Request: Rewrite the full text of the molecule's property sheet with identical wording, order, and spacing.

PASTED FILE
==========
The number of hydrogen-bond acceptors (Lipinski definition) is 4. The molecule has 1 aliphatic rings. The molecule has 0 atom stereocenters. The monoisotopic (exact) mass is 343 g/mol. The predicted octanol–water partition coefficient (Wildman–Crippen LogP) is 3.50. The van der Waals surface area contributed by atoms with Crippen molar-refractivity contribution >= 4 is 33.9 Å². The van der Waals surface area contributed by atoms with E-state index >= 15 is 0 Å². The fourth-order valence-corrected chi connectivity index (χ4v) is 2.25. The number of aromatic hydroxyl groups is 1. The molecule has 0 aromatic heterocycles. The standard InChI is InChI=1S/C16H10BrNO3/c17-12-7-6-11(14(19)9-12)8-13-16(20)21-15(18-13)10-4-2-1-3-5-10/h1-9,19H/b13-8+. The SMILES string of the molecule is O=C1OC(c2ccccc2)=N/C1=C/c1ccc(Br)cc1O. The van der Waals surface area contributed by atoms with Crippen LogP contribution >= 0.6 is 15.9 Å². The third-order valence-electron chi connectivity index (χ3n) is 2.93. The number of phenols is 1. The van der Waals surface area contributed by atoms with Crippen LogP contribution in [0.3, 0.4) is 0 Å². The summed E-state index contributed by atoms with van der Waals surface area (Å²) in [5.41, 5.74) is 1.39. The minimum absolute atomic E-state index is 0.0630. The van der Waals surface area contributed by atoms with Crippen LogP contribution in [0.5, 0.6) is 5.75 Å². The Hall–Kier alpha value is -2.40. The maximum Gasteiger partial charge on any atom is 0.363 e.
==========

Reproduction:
The number of hydrogen-bond acceptors (Lipinski definition) is 4. The molecule has 1 aliphatic rings. The molecule has 0 atom stereocenters. The monoisotopic (exact) mass is 343 g/mol. The predicted octanol–water partition coefficient (Wildman–Crippen LogP) is 3.50. The van der Waals surface area contributed by atoms with Crippen molar-refractivity contribution >= 4 is 33.9 Å². The van der Waals surface area contributed by atoms with E-state index >= 15 is 0 Å². The fourth-order valence-corrected chi connectivity index (χ4v) is 2.25. The number of aromatic hydroxyl groups is 1. The molecule has 0 aromatic heterocycles. The standard InChI is InChI=1S/C16H10BrNO3/c17-12-7-6-11(14(19)9-12)8-13-16(20)21-15(18-13)10-4-2-1-3-5-10/h1-9,19H/b13-8+. The SMILES string of the molecule is O=C1OC(c2ccccc2)=N/C1=C/c1ccc(Br)cc1O. The van der Waals surface area contributed by atoms with Crippen LogP contribution >= 0.6 is 15.9 Å². The third-order valence-electron chi connectivity index (χ3n) is 2.93. The number of phenols is 1. The van der Waals surface area contributed by atoms with Crippen LogP contribution in [0.3, 0.4) is 0 Å². The summed E-state index contributed by atoms with van der Waals surface area (Å²) in [5.41, 5.74) is 1.39. The minimum absolute atomic E-state index is 0.0630. The van der Waals surface area contributed by atoms with Crippen LogP contribution in [0.5, 0.6) is 5.75 Å². The Hall–Kier alpha value is -2.40. The maximum Gasteiger partial charge on any atom is 0.363 e.